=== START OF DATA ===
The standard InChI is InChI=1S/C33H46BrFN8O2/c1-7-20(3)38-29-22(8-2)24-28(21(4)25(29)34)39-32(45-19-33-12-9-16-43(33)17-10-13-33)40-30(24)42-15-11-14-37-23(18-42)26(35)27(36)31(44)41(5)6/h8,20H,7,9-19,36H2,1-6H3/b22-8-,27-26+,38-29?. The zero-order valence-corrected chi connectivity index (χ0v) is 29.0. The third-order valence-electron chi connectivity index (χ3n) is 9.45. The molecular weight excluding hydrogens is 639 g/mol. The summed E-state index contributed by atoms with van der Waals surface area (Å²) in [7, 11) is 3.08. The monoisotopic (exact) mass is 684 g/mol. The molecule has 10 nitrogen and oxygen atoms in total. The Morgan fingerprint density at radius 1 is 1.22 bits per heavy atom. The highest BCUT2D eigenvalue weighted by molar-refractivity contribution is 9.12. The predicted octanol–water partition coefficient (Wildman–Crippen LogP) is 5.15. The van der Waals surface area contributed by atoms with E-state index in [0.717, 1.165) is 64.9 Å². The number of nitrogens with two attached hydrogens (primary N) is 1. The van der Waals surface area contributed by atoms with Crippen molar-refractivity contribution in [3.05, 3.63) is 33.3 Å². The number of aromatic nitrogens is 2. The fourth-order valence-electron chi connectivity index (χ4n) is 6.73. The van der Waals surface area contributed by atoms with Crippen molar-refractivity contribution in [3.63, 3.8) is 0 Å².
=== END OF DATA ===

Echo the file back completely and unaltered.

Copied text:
The standard InChI is InChI=1S/C33H46BrFN8O2/c1-7-20(3)38-29-22(8-2)24-28(21(4)25(29)34)39-32(45-19-33-12-9-16-43(33)17-10-13-33)40-30(24)42-15-11-14-37-23(18-42)26(35)27(36)31(44)41(5)6/h8,20H,7,9-19,36H2,1-6H3/b22-8-,27-26+,38-29?. The zero-order valence-corrected chi connectivity index (χ0v) is 29.0. The third-order valence-electron chi connectivity index (χ3n) is 9.45. The molecular weight excluding hydrogens is 639 g/mol. The summed E-state index contributed by atoms with van der Waals surface area (Å²) in [7, 11) is 3.08. The monoisotopic (exact) mass is 684 g/mol. The molecule has 10 nitrogen and oxygen atoms in total. The Morgan fingerprint density at radius 1 is 1.22 bits per heavy atom. The highest BCUT2D eigenvalue weighted by molar-refractivity contribution is 9.12. The predicted octanol–water partition coefficient (Wildman–Crippen LogP) is 5.15. The van der Waals surface area contributed by atoms with E-state index in [0.717, 1.165) is 64.9 Å². The number of nitrogens with two attached hydrogens (primary N) is 1. The van der Waals surface area contributed by atoms with Crippen molar-refractivity contribution in [3.05, 3.63) is 33.3 Å². The number of aromatic nitrogens is 2. The fourth-order valence-electron chi connectivity index (χ4n) is 6.73. The van der Waals surface area contributed by atoms with Crippen molar-refractivity contribution in [3.63, 3.8) is 0 Å².